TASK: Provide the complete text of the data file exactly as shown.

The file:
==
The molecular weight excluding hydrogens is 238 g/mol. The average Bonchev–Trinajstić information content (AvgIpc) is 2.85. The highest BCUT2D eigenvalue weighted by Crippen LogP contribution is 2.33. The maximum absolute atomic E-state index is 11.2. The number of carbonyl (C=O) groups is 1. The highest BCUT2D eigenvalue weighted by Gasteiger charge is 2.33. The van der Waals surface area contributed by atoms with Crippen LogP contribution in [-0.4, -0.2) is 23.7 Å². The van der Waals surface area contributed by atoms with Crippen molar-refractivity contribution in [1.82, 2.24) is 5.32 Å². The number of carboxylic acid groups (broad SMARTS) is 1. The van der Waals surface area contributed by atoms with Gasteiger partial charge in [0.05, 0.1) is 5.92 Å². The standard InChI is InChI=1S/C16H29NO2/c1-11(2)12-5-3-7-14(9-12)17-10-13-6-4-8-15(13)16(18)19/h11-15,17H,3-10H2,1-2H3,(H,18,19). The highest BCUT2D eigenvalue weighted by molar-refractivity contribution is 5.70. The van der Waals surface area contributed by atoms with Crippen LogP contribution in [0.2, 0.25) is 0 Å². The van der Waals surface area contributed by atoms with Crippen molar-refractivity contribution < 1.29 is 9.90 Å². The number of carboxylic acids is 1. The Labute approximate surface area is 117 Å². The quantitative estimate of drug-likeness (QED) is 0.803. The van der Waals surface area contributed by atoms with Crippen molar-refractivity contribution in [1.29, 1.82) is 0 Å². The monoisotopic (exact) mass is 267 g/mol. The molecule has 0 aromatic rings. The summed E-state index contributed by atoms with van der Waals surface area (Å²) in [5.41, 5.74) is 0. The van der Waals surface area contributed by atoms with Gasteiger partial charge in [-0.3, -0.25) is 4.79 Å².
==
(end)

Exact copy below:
The molecular weight excluding hydrogens is 238 g/mol. The average Bonchev–Trinajstić information content (AvgIpc) is 2.85. The highest BCUT2D eigenvalue weighted by Crippen LogP contribution is 2.33. The maximum absolute atomic E-state index is 11.2. The number of carbonyl (C=O) groups is 1. The highest BCUT2D eigenvalue weighted by Gasteiger charge is 2.33. The van der Waals surface area contributed by atoms with Crippen LogP contribution in [-0.4, -0.2) is 23.7 Å². The van der Waals surface area contributed by atoms with Crippen molar-refractivity contribution in [1.82, 2.24) is 5.32 Å². The number of carboxylic acid groups (broad SMARTS) is 1. The van der Waals surface area contributed by atoms with Gasteiger partial charge in [0.05, 0.1) is 5.92 Å². The standard InChI is InChI=1S/C16H29NO2/c1-11(2)12-5-3-7-14(9-12)17-10-13-6-4-8-15(13)16(18)19/h11-15,17H,3-10H2,1-2H3,(H,18,19). The highest BCUT2D eigenvalue weighted by molar-refractivity contribution is 5.70. The van der Waals surface area contributed by atoms with Crippen LogP contribution in [0.2, 0.25) is 0 Å². The van der Waals surface area contributed by atoms with Crippen molar-refractivity contribution < 1.29 is 9.90 Å². The number of carboxylic acids is 1. The Labute approximate surface area is 117 Å². The quantitative estimate of drug-likeness (QED) is 0.803. The van der Waals surface area contributed by atoms with Crippen molar-refractivity contribution in [1.29, 1.82) is 0 Å². The monoisotopic (exact) mass is 267 g/mol. The molecule has 0 aromatic rings. The summed E-state index contributed by atoms with van der Waals surface area (Å²) in [5.41, 5.74) is 0. The van der Waals surface area contributed by atoms with Gasteiger partial charge in [-0.3, -0.25) is 4.79 Å².